Kindness. Humility. Humour… Forget about the old adage of not speaking to strangers, the truth is we stand to gain a lot more from them than we think. Happy Strangers, the Instagram account turned movement, is proof that we all need a little human connection. Founder Hannah Williams enlightens us about what drove her to reach out, and why we all need a little happy. MC, editor
For people who don’t know Happy Strangers, how would you describe what it is, what it stands for?
Happy Strangers is both the idea and the practice of finding happiness through other people. The idea happened about two and a half years ago, when I started photographing strangers, and asking them what it was that made them happy. I really had no idea what to expect, but I found myself connecting with people from all walks of life — even people who seemed very different than me. I realized that if you look past people’s backgrounds, religion, political views, race, gender, sexual orientation, past decisions and so on, you will find another human being who ultimately just wants to be happy.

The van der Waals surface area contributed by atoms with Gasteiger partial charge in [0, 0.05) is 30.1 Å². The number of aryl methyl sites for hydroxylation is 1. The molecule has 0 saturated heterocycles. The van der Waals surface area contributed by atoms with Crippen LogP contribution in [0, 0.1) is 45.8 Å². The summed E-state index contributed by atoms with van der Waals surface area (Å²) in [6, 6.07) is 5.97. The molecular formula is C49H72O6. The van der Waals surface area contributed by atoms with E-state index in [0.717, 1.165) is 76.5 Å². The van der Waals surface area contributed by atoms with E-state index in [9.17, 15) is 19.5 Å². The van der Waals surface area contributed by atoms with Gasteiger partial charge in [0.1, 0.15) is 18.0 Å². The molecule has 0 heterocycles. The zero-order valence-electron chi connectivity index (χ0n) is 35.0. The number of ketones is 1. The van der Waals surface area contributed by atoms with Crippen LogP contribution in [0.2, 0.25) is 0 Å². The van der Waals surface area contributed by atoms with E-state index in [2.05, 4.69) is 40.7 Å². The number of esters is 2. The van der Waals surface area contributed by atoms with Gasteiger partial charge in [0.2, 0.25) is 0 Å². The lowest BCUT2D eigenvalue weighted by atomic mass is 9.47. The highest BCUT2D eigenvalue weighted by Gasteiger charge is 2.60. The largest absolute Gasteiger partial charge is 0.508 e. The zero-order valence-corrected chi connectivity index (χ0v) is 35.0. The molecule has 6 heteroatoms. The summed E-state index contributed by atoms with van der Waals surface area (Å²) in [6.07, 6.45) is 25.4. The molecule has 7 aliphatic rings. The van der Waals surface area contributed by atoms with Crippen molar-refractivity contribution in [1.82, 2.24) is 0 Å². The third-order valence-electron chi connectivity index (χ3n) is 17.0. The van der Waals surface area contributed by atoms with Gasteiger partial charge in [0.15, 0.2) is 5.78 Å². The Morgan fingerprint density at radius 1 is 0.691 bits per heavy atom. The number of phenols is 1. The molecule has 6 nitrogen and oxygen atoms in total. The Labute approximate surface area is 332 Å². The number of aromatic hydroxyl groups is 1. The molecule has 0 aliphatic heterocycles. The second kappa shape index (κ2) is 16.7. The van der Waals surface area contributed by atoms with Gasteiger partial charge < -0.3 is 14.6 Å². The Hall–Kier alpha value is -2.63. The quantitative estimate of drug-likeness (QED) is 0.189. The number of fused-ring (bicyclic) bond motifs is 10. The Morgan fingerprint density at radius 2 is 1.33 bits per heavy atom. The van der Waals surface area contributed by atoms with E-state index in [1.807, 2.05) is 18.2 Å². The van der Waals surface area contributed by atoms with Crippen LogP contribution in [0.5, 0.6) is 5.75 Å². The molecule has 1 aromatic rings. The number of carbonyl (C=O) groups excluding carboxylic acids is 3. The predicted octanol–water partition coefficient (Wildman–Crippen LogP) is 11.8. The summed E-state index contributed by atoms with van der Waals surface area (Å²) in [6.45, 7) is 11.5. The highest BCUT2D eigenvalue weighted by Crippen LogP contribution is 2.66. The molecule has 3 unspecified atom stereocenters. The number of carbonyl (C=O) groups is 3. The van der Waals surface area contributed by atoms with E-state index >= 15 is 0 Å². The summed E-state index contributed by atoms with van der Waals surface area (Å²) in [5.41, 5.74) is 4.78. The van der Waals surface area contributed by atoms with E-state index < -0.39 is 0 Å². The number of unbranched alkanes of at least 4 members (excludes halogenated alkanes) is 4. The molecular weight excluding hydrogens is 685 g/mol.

We all want to be happy, and the idea through this project is for me to showcase that. I want to break down stereotypes and have people connect on a level that is just human-to-human, and recognize that all of us are just trying to figure this “life” thing out.
The “practice” side of Happy Strangers really started to take form after I’d asked hundreds of people about what it was that made them happy, and I realized that a lot of people weren’t sure how to answer me. I began to look at other people’s research on happiness, and the word that I kept coming across was “gratitude.”